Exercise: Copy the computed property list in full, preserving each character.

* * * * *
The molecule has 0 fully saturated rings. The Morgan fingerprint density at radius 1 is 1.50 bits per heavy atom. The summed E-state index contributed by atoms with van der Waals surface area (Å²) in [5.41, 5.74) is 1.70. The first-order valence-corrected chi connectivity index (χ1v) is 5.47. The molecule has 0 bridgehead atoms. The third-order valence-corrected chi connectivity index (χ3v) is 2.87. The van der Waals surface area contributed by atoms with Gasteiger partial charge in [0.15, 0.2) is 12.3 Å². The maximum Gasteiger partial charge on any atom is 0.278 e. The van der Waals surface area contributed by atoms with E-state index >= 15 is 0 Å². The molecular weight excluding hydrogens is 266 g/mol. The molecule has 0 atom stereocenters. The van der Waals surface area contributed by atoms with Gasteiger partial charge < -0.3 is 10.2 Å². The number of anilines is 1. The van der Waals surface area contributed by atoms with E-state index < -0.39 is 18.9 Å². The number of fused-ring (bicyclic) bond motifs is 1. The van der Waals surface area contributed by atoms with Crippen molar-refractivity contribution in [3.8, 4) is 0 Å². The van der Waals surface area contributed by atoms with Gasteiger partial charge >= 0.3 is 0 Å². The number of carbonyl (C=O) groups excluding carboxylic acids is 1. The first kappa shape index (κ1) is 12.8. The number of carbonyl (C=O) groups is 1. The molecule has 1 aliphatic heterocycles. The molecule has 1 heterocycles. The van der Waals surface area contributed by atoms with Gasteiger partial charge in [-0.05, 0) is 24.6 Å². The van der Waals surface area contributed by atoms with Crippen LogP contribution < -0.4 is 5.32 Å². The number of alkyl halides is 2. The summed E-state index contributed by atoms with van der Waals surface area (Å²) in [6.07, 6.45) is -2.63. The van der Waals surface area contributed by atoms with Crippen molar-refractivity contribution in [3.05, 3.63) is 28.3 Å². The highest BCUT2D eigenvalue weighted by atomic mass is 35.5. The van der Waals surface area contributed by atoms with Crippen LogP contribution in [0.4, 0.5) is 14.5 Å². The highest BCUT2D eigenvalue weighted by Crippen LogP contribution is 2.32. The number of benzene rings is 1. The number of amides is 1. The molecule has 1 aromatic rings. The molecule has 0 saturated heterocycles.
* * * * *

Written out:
The molecule has 0 fully saturated rings. The Morgan fingerprint density at radius 1 is 1.50 bits per heavy atom. The summed E-state index contributed by atoms with van der Waals surface area (Å²) in [5.41, 5.74) is 1.70. The first-order valence-corrected chi connectivity index (χ1v) is 5.47. The molecule has 0 bridgehead atoms. The third-order valence-corrected chi connectivity index (χ3v) is 2.87. The van der Waals surface area contributed by atoms with Gasteiger partial charge in [0.15, 0.2) is 12.3 Å². The maximum Gasteiger partial charge on any atom is 0.278 e. The van der Waals surface area contributed by atoms with E-state index >= 15 is 0 Å². The molecular weight excluding hydrogens is 266 g/mol. The molecule has 0 atom stereocenters. The van der Waals surface area contributed by atoms with Gasteiger partial charge < -0.3 is 10.2 Å². The number of anilines is 1. The van der Waals surface area contributed by atoms with E-state index < -0.39 is 18.9 Å². The number of fused-ring (bicyclic) bond motifs is 1. The van der Waals surface area contributed by atoms with Crippen molar-refractivity contribution in [3.8, 4) is 0 Å². The van der Waals surface area contributed by atoms with Gasteiger partial charge >= 0.3 is 0 Å². The number of carbonyl (C=O) groups excluding carboxylic acids is 1. The first kappa shape index (κ1) is 12.8. The number of carbonyl (C=O) groups is 1. The molecule has 1 aliphatic heterocycles. The molecule has 1 heterocycles. The van der Waals surface area contributed by atoms with Gasteiger partial charge in [-0.05, 0) is 24.6 Å². The van der Waals surface area contributed by atoms with Crippen LogP contribution < -0.4 is 5.32 Å². The number of alkyl halides is 2. The summed E-state index contributed by atoms with van der Waals surface area (Å²) in [6.07, 6.45) is -2.63. The van der Waals surface area contributed by atoms with Crippen molar-refractivity contribution in [3.05, 3.63) is 28.3 Å². The highest BCUT2D eigenvalue weighted by atomic mass is 35.5. The van der Waals surface area contributed by atoms with Crippen LogP contribution in [0.4, 0.5) is 14.5 Å². The highest BCUT2D eigenvalue weighted by Crippen LogP contribution is 2.32. The number of benzene rings is 1. The number of amides is 1. The molecule has 1 aromatic rings. The molecule has 0 saturated heterocycles.